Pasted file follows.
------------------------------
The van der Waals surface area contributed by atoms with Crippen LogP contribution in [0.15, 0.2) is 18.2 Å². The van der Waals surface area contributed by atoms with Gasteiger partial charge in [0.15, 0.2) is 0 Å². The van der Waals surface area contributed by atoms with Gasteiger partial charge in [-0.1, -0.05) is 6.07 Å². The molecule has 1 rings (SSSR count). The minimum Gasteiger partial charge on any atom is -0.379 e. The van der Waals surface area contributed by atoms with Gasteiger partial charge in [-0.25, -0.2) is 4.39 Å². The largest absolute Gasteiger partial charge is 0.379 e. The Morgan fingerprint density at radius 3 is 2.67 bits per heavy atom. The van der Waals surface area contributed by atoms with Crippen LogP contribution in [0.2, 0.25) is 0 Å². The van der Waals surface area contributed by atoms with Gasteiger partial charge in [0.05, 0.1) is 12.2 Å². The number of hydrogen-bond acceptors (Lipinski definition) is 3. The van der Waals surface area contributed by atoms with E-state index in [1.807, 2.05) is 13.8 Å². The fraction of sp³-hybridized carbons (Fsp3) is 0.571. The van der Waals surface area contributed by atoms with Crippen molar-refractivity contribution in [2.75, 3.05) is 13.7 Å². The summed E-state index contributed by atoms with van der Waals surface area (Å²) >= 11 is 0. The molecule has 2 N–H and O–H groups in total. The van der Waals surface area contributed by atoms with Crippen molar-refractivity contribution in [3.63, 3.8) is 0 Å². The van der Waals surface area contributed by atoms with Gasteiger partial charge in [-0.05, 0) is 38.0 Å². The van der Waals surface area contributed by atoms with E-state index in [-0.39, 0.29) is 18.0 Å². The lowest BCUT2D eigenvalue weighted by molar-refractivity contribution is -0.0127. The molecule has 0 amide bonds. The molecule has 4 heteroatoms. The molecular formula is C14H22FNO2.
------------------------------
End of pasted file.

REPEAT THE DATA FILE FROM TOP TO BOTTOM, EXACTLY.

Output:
The van der Waals surface area contributed by atoms with Crippen LogP contribution in [0.15, 0.2) is 18.2 Å². The van der Waals surface area contributed by atoms with Gasteiger partial charge in [0.15, 0.2) is 0 Å². The van der Waals surface area contributed by atoms with Gasteiger partial charge in [-0.1, -0.05) is 6.07 Å². The molecule has 1 rings (SSSR count). The minimum Gasteiger partial charge on any atom is -0.379 e. The van der Waals surface area contributed by atoms with Gasteiger partial charge in [-0.25, -0.2) is 4.39 Å². The largest absolute Gasteiger partial charge is 0.379 e. The Morgan fingerprint density at radius 3 is 2.67 bits per heavy atom. The van der Waals surface area contributed by atoms with Crippen LogP contribution in [0.2, 0.25) is 0 Å². The van der Waals surface area contributed by atoms with Gasteiger partial charge in [0.05, 0.1) is 12.2 Å². The number of hydrogen-bond acceptors (Lipinski definition) is 3. The van der Waals surface area contributed by atoms with E-state index in [1.807, 2.05) is 13.8 Å². The fraction of sp³-hybridized carbons (Fsp3) is 0.571. The van der Waals surface area contributed by atoms with Crippen molar-refractivity contribution in [2.75, 3.05) is 13.7 Å². The summed E-state index contributed by atoms with van der Waals surface area (Å²) >= 11 is 0. The molecule has 2 N–H and O–H groups in total. The van der Waals surface area contributed by atoms with Crippen molar-refractivity contribution in [3.63, 3.8) is 0 Å². The van der Waals surface area contributed by atoms with Gasteiger partial charge in [-0.05, 0) is 38.0 Å². The van der Waals surface area contributed by atoms with E-state index in [-0.39, 0.29) is 18.0 Å². The lowest BCUT2D eigenvalue weighted by molar-refractivity contribution is -0.0127. The molecule has 0 amide bonds. The molecule has 4 heteroatoms. The molecular formula is C14H22FNO2.